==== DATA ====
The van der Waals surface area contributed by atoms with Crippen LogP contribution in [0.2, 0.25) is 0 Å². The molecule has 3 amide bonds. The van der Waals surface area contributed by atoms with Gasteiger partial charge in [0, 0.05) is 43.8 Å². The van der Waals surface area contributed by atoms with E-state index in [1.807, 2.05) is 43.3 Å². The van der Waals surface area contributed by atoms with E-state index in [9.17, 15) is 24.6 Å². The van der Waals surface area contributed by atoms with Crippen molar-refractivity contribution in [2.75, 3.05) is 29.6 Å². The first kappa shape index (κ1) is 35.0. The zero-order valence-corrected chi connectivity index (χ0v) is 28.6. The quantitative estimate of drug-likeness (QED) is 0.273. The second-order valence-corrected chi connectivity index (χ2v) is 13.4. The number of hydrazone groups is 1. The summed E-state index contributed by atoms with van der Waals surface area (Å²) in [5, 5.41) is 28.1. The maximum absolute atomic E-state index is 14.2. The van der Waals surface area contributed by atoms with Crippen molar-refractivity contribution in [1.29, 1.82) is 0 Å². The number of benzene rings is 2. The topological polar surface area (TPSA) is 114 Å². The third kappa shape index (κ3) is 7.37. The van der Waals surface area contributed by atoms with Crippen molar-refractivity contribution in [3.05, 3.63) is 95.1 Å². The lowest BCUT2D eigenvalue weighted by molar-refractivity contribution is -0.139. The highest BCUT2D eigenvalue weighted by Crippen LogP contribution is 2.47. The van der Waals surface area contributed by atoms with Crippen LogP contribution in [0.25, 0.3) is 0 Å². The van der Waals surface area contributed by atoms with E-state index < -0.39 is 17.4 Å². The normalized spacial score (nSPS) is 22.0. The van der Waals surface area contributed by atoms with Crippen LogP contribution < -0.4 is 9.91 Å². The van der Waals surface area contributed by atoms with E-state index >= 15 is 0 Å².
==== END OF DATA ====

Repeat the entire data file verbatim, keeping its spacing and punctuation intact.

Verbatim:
The van der Waals surface area contributed by atoms with Crippen LogP contribution in [0.2, 0.25) is 0 Å². The molecule has 3 amide bonds. The van der Waals surface area contributed by atoms with Gasteiger partial charge in [0, 0.05) is 43.8 Å². The van der Waals surface area contributed by atoms with E-state index in [1.807, 2.05) is 43.3 Å². The van der Waals surface area contributed by atoms with E-state index in [9.17, 15) is 24.6 Å². The van der Waals surface area contributed by atoms with Crippen molar-refractivity contribution in [2.75, 3.05) is 29.6 Å². The first kappa shape index (κ1) is 35.0. The zero-order valence-corrected chi connectivity index (χ0v) is 28.6. The quantitative estimate of drug-likeness (QED) is 0.273. The second-order valence-corrected chi connectivity index (χ2v) is 13.4. The number of hydrazone groups is 1. The summed E-state index contributed by atoms with van der Waals surface area (Å²) in [5, 5.41) is 28.1. The maximum absolute atomic E-state index is 14.2. The van der Waals surface area contributed by atoms with Crippen molar-refractivity contribution in [1.29, 1.82) is 0 Å². The number of benzene rings is 2. The topological polar surface area (TPSA) is 114 Å². The third kappa shape index (κ3) is 7.37. The van der Waals surface area contributed by atoms with Crippen molar-refractivity contribution in [3.05, 3.63) is 95.1 Å². The lowest BCUT2D eigenvalue weighted by molar-refractivity contribution is -0.139. The highest BCUT2D eigenvalue weighted by Crippen LogP contribution is 2.47. The van der Waals surface area contributed by atoms with Crippen LogP contribution in [0.25, 0.3) is 0 Å². The van der Waals surface area contributed by atoms with E-state index < -0.39 is 17.4 Å². The normalized spacial score (nSPS) is 22.0. The van der Waals surface area contributed by atoms with Crippen LogP contribution < -0.4 is 9.91 Å². The van der Waals surface area contributed by atoms with E-state index >= 15 is 0 Å².